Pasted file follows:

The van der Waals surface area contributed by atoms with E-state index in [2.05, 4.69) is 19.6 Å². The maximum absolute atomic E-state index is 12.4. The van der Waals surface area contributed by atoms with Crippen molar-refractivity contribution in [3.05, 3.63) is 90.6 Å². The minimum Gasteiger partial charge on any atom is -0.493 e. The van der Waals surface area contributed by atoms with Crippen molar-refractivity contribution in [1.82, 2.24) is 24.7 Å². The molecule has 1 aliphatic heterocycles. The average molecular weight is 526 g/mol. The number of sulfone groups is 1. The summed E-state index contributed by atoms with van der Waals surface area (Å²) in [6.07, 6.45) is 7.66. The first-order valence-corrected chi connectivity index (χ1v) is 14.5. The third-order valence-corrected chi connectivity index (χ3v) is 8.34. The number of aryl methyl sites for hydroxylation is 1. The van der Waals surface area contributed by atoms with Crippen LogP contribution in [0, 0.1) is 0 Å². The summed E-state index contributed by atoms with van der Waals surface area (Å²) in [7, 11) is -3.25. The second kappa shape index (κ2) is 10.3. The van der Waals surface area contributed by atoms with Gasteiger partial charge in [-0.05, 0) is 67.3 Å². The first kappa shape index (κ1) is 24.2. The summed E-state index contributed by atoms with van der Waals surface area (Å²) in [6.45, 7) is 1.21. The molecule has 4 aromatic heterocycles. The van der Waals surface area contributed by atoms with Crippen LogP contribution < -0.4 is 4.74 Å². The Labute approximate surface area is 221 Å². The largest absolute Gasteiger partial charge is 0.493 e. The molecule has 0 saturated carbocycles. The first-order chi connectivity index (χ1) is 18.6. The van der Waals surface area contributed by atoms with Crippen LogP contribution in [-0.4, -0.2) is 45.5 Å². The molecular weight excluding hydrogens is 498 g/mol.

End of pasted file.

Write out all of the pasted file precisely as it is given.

The van der Waals surface area contributed by atoms with E-state index in [2.05, 4.69) is 19.6 Å². The maximum absolute atomic E-state index is 12.4. The van der Waals surface area contributed by atoms with Crippen molar-refractivity contribution in [3.05, 3.63) is 90.6 Å². The minimum Gasteiger partial charge on any atom is -0.493 e. The van der Waals surface area contributed by atoms with Crippen molar-refractivity contribution in [1.82, 2.24) is 24.7 Å². The molecule has 1 aliphatic heterocycles. The average molecular weight is 526 g/mol. The number of sulfone groups is 1. The summed E-state index contributed by atoms with van der Waals surface area (Å²) in [6.07, 6.45) is 7.66. The first-order valence-corrected chi connectivity index (χ1v) is 14.5. The third-order valence-corrected chi connectivity index (χ3v) is 8.34. The number of aryl methyl sites for hydroxylation is 1. The van der Waals surface area contributed by atoms with Crippen LogP contribution in [0, 0.1) is 0 Å². The summed E-state index contributed by atoms with van der Waals surface area (Å²) in [7, 11) is -3.25. The second kappa shape index (κ2) is 10.3. The van der Waals surface area contributed by atoms with Gasteiger partial charge in [-0.05, 0) is 67.3 Å². The first kappa shape index (κ1) is 24.2. The summed E-state index contributed by atoms with van der Waals surface area (Å²) in [6.45, 7) is 1.21. The molecule has 4 aromatic heterocycles. The van der Waals surface area contributed by atoms with Crippen LogP contribution < -0.4 is 4.74 Å². The Labute approximate surface area is 221 Å². The largest absolute Gasteiger partial charge is 0.493 e. The molecule has 0 saturated carbocycles. The first-order chi connectivity index (χ1) is 18.6. The van der Waals surface area contributed by atoms with Crippen LogP contribution in [-0.4, -0.2) is 45.5 Å². The molecular weight excluding hydrogens is 498 g/mol.